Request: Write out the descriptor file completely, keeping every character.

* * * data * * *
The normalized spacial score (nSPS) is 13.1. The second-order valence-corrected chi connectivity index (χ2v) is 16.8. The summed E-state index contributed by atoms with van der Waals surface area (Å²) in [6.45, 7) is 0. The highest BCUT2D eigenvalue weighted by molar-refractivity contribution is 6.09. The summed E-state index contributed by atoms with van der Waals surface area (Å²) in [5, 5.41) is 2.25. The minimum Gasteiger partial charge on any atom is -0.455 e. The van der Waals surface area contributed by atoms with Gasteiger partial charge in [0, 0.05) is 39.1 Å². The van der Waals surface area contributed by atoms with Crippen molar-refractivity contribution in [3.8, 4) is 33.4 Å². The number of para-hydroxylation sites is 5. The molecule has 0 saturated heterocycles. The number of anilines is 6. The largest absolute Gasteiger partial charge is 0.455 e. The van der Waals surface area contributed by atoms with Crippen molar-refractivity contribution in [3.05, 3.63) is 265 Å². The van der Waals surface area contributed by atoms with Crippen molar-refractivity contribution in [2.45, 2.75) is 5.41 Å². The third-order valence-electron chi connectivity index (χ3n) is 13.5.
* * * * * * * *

The normalized spacial score (nSPS) is 13.1. The second-order valence-corrected chi connectivity index (χ2v) is 16.8. The summed E-state index contributed by atoms with van der Waals surface area (Å²) in [6.45, 7) is 0. The highest BCUT2D eigenvalue weighted by molar-refractivity contribution is 6.09. The summed E-state index contributed by atoms with van der Waals surface area (Å²) in [5, 5.41) is 2.25. The minimum Gasteiger partial charge on any atom is -0.455 e. The van der Waals surface area contributed by atoms with Gasteiger partial charge in [0, 0.05) is 39.1 Å². The van der Waals surface area contributed by atoms with Crippen molar-refractivity contribution in [3.8, 4) is 33.4 Å². The number of para-hydroxylation sites is 5. The molecule has 0 saturated heterocycles. The number of anilines is 6. The largest absolute Gasteiger partial charge is 0.455 e. The van der Waals surface area contributed by atoms with Crippen molar-refractivity contribution in [3.05, 3.63) is 265 Å². The van der Waals surface area contributed by atoms with Crippen molar-refractivity contribution in [2.45, 2.75) is 5.41 Å². The third-order valence-electron chi connectivity index (χ3n) is 13.5.